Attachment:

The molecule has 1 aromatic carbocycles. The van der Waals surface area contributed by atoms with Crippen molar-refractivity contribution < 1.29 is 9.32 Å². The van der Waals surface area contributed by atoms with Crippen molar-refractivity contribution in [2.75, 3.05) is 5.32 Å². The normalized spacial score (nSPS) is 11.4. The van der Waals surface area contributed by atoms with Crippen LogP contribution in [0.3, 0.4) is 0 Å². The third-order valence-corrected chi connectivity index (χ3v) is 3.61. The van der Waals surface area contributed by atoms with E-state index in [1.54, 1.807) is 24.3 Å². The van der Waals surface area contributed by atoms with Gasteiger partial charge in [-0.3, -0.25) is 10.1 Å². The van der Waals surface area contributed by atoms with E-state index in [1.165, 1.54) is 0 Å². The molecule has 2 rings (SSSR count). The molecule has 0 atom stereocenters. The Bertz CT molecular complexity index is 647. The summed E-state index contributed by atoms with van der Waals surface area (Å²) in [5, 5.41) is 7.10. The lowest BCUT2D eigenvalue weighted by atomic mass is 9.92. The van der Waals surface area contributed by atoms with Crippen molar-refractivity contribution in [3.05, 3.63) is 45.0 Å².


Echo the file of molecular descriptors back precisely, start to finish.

The molecule has 1 aromatic carbocycles. The van der Waals surface area contributed by atoms with Crippen molar-refractivity contribution < 1.29 is 9.32 Å². The van der Waals surface area contributed by atoms with Crippen molar-refractivity contribution in [2.75, 3.05) is 5.32 Å². The normalized spacial score (nSPS) is 11.4. The van der Waals surface area contributed by atoms with Crippen LogP contribution in [0.3, 0.4) is 0 Å². The third-order valence-corrected chi connectivity index (χ3v) is 3.61. The van der Waals surface area contributed by atoms with E-state index in [1.54, 1.807) is 24.3 Å². The van der Waals surface area contributed by atoms with Gasteiger partial charge in [-0.3, -0.25) is 10.1 Å². The van der Waals surface area contributed by atoms with E-state index in [1.165, 1.54) is 0 Å². The molecule has 2 rings (SSSR count). The molecule has 0 atom stereocenters. The Bertz CT molecular complexity index is 647. The summed E-state index contributed by atoms with van der Waals surface area (Å²) in [5, 5.41) is 7.10. The lowest BCUT2D eigenvalue weighted by atomic mass is 9.92. The van der Waals surface area contributed by atoms with Crippen molar-refractivity contribution in [3.05, 3.63) is 45.0 Å².